Masters of Arts in English
The M.A. in English program provides students the opportunity to take literary and theoretical courses that represent a range of historical periods, movements and theoretical developments. The M.A. prepares students for doctoral study and careers outside academia including editing, publishing, technical writing and other fields that value skilled writing, research and critical thinking skills.
The English M.A. is a two-year program that requires 24 credit hours of graduate course work plus six thesis or exam credits for a total of 30 credits. In the course of their graduate program, graduate students must complete two core courses: Principles and Problems of Literary Study (ENG 6009) which serves as an introduction to graduate study and disciplinary research and Literary Criticism I or II (ENG 5018, 5019). In addition to the these required courses, students may choose one of the following areas of concentration for their studies: Rhetoric and Composition, or Science Fiction and Fantasy. M.A. students must fulfill (or test out of) a foreign language requirement (two semesters of intermediate level or a reading for research course) or enroll in History of the English Language (LIN 6107) to fulfill this requirement.
Recent graduate course offerings in these areas include "Race, Gender and Disability in American Literature"; "Postwar American Poetry"; "Queer Theory"; "Theorizing Science Fiction"; "Rhetorics of Incarceration: Writing Identities"; "Cyborg Rhetoric"; "Contemporary African American Literature: The Post-Soul Aesthetic"; "Comics and Graphic Novels"; "Homoeroticism and Crossdressing in the Literature of the English Renaissance"; and "Medieval Comedy." Other recent seminars have focused on individual authors or groups of authors such as William Faulkner, Toni Morrison, Philip Roth, and a course on Poe, Dickinson and Whitman.
SPRING 2021 Course Offerings
Our current political climate—amidst the police violence visited upon Black bodies, the demands for social justice by protesters supporting the Black Lives Matter Movement, and the safeguarding of many confederate monuments—prompts us to revisit the foundational narratives and ideologies about race and the “human” that are embedded within the United States’ national consciousness. By looking at a wide range of literature from the 1700s to the 1900s, we will ask questions that interrogate the “human” as it is defined in the American literary and national imagination—and the contestations to such positioning. We will start with Thomas Jefferson, the first American to articulate a racial ideology in relation to human biology. His foundational ideas, influenced by the Enlightenment, reveal the social of construction of race that lie at the core of the American national consciousness. Needless to say, Jefferson’s ideas have had an enduring impact on how American writers think about the intersections of race with the human, freedom, and slavery. We will read texts from Olaudah Equiano, Phyllis Wheatley, Frederick Douglass, Edgar Allan Poe, Ralph Waldo Emerson, Harriet Beecher Stowe, Herman Melville, Mark Twain, Ralph Ellison, and Toni Morrison. We will interrogate their contributions to America’s literary and intellectual culture, particularly their engagement with the concept of race vis-à-vis the human. We will also read scholarly interventions from W. E. B. DuBois, Sylvia Wynter, Saidiya Hartman, Achille Mbembe, Nell Irvin Painter, among others.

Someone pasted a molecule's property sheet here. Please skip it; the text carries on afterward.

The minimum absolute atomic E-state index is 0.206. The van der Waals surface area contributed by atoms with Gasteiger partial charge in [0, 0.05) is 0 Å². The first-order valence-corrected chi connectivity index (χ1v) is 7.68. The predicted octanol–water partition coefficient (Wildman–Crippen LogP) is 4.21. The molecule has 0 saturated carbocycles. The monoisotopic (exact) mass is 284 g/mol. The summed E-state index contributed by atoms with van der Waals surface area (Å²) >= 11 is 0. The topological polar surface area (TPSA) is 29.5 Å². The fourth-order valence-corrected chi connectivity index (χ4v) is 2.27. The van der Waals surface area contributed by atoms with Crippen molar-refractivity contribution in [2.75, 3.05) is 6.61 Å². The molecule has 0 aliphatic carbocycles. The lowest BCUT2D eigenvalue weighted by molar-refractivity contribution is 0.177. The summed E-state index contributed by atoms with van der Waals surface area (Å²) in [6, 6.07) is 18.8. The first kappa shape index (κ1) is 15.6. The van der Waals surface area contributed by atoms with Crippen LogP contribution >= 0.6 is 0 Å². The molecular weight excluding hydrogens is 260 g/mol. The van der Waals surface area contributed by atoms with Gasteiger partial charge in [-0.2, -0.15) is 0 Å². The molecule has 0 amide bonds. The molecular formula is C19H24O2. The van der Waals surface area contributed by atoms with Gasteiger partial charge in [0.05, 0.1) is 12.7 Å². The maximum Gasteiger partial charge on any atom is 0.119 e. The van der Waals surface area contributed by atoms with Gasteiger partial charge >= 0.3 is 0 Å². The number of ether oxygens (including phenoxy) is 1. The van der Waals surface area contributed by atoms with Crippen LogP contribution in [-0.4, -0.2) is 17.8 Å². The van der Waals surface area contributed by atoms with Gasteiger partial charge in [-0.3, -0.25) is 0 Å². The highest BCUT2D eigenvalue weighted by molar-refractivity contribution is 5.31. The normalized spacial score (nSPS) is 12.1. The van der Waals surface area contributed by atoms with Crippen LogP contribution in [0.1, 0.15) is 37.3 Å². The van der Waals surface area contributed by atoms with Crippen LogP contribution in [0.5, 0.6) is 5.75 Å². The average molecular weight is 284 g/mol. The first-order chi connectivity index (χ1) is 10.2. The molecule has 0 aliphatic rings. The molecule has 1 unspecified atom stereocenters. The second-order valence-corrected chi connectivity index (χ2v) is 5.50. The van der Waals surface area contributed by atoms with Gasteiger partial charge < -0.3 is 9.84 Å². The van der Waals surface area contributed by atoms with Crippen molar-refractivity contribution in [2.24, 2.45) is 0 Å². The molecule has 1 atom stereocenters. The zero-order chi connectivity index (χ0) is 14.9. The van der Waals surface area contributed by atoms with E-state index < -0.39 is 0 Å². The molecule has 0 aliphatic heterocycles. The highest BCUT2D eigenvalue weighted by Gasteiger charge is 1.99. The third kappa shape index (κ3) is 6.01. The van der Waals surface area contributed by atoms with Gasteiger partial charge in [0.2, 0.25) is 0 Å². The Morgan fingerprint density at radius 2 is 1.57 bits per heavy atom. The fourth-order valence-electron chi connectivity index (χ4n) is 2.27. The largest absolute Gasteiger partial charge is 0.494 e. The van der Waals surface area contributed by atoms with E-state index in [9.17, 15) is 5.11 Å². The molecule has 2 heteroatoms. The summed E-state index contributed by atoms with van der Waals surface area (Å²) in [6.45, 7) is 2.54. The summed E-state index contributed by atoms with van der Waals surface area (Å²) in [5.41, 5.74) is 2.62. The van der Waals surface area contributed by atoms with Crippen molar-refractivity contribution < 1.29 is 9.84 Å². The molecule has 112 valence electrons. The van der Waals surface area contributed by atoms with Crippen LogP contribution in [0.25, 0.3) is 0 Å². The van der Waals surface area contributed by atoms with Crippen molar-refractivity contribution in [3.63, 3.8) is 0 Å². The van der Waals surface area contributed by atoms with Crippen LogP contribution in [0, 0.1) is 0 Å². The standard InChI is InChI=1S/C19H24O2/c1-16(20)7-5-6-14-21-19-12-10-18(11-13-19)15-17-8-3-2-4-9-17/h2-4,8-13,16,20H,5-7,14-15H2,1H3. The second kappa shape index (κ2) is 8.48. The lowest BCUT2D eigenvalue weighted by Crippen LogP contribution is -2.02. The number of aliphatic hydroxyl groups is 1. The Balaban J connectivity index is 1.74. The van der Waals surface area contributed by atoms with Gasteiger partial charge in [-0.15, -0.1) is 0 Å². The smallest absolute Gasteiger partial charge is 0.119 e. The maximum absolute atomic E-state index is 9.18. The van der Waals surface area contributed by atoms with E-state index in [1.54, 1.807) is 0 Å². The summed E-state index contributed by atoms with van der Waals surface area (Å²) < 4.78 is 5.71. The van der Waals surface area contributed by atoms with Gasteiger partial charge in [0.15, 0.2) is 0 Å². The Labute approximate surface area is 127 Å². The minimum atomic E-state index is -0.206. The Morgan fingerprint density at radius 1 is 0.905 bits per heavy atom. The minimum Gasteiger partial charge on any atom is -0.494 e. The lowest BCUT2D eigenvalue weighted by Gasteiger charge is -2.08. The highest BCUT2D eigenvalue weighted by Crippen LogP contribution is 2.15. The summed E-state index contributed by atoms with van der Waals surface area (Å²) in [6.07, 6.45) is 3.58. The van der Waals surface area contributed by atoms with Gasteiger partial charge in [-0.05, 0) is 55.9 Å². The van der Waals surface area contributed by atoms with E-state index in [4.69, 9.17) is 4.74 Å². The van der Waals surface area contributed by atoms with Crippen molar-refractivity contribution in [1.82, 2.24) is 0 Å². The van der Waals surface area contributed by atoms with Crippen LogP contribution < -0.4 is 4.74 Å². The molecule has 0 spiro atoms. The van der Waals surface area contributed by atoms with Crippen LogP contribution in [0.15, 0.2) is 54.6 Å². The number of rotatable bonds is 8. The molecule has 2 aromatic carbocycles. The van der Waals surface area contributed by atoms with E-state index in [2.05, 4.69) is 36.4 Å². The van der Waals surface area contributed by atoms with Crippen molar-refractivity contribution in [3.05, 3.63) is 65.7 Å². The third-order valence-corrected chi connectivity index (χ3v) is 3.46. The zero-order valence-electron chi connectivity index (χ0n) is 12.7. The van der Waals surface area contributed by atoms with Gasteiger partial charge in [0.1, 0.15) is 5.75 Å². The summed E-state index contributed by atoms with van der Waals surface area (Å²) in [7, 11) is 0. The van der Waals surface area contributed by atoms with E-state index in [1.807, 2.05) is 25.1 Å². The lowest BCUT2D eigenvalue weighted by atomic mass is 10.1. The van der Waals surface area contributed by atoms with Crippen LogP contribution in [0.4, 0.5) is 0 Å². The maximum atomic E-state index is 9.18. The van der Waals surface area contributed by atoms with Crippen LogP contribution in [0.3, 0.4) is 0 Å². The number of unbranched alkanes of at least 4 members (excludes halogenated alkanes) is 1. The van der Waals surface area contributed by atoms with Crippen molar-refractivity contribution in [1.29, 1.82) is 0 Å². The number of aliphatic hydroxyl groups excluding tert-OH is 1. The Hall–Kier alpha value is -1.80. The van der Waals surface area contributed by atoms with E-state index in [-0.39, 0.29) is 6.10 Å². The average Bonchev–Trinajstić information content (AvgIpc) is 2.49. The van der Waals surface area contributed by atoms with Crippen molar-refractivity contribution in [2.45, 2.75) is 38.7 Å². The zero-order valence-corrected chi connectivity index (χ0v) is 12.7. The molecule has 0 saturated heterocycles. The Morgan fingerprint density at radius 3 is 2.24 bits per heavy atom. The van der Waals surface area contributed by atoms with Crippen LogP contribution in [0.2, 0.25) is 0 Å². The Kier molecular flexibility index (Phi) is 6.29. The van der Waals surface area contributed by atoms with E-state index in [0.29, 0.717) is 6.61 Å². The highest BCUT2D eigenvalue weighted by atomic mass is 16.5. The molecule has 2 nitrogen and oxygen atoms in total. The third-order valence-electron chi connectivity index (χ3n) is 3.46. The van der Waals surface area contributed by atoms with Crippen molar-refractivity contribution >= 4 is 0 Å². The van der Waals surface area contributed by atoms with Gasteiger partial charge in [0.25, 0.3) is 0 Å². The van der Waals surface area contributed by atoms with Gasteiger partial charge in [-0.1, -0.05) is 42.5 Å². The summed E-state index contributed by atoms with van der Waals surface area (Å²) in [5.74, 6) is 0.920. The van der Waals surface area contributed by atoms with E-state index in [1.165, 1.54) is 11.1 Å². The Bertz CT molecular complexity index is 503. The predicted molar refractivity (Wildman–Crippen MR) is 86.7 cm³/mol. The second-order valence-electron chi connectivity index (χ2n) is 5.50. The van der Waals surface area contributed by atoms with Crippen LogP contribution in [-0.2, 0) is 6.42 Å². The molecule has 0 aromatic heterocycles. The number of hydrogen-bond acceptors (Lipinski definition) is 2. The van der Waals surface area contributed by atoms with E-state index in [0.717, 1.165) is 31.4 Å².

Designed as equal parts seminar, workshop, and practicum, Professional Writing: Pedagogy and Practice is an introduction to the theoretical, practical, and pedagogical foundations of professional writing as a disciplinary field. Reading and writing assignments will invite students to participate in conversations shaping the field—debates that influence the contemporary practice of professional writing and inform various pedagogical approaches to teaching professional writing in classroom and community settings.
Students will have opportunities to apply their understandings to the development of materials for their professional portfolios, including professional writing samples, assignments, syllabi, and other instructional materials.
This course is recommended for graduate students interested in professional writing careers and teaching professional and technical writing at the university level. It is also strongly recommended for GTAs hoping to teach in the Community Professional Writing Workshops program (tentative launch in Spring/Summer 2021).